Taraji P. Henson is known for her incredible Golden Globe-winning roles and her passion for mental health. This passion is bringing her back into the literature world in the form of a children’s book. Read on to learn more about this new chapter for Taraji P. Henson!
Taraji P. Henson is an Oscar-nominated, Golden Globe-winning actress and singer. In addition to this, she is known as a mental health advocate. This fiery passion is lighting her path straight to the literary world. Henson’s new children’s book, You Can Be a Good Friend (No Matter What), is illustrated by Paul Kellam and will be released on June 18, 2024.
Henson’s Life Mission
By Time, Henson was named one of the 100 most influential people in the world in 2016. This reputation is certainly indisputable. In fact, her positive influence is only continuing to stretch its boundaries. It is important to first note where this drive is sourced from. She has been very expressive about her personal struggles with mental health, along with how mental health has affected her family. She lost her father in years past, who had suffered from untreated mental illness that was brought about by his service in the Vietnam War. This experience motivated her to create the Boris Lawrence Henson Foundation in 2018, which:
“As a pioneering Black mental health advocacy group, BLHF aims to empower individuals to embrace their history, heritage, and collective wounds in empathic and transformative ways.”https://borislhensonfoundation.org/
Expanding Influence to the Younger Generation
While she continues to work to provide mental health support for the Black community, she now wants to reach the younger generation. This new children’s book will focus on addressing the roots of mental health issues, which start during adolescence. The story follows a young girl named Lil TJ who is experiencing bullying from a classmate. On the first day of school, she can’t help but notice how she sticks out among her peers. When she begins to receive teasing, she seeks advice from her family to determine what to do. The plot intends to give representation to different types of people and introduce kids to the value of individuality. Through the progression of the story, she hopes kids will learn to be confident in their unique qualities.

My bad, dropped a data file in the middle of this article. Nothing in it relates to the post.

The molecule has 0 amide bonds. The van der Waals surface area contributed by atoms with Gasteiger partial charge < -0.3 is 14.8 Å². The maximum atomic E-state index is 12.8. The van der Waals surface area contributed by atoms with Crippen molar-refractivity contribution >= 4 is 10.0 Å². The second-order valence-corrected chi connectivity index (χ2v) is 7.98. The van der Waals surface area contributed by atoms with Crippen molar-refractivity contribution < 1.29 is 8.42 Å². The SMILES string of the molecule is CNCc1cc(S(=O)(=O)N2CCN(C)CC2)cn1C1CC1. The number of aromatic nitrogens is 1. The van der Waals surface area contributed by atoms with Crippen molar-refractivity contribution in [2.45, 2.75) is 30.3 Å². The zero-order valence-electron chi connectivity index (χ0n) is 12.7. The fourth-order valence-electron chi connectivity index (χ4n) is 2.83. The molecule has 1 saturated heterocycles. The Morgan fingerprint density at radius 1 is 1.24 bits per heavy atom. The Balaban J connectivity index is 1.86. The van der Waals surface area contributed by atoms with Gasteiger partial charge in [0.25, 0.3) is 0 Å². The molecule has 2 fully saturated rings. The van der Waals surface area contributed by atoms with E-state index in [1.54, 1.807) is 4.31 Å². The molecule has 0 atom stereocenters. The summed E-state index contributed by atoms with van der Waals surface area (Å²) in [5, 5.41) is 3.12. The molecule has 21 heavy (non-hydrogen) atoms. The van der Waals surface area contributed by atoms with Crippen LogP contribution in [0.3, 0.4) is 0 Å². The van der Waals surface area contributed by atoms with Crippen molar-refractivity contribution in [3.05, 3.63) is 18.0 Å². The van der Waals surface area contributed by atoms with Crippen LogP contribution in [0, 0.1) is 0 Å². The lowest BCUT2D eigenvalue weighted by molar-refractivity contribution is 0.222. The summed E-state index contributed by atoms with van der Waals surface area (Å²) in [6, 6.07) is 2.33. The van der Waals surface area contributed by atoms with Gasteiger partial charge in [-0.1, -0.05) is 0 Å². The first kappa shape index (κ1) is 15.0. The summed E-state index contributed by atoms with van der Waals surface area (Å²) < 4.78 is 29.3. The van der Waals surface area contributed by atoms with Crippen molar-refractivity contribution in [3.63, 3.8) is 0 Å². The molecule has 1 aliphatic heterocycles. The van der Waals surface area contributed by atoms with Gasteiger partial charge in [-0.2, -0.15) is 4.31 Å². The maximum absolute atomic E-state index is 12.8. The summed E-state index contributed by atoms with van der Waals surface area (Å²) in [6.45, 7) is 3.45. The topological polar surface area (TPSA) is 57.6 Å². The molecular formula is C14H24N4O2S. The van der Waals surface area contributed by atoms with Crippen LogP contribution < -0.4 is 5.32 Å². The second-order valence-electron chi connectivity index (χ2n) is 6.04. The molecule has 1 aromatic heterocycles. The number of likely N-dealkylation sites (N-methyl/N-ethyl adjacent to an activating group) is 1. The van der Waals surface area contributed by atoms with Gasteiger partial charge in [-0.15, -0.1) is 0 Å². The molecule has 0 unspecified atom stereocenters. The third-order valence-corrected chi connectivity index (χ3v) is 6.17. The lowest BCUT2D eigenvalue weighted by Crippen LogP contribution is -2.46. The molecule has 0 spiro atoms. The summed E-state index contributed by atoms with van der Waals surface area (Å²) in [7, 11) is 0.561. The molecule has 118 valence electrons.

The story is fun and quirky, but it opens a conversation for parents and teachers that can be challenging to introduce to children. Navigating the transition to the teenage years can be hard on both the parents and kids. It is important to teach kids these foundational lessons about exercising empathy, confidence, and understanding their own emotions at a young age. Henson hopes this book will create a more positive space for children and reduce the possibility of future struggles with mental health in adulthood.
If you’re looking for a book to add to your classroom shelves or your kid’s at-home stack, this story is the perfect choice. Keep an eye out for You Can Be a Good Friend (No Matter What) this summer.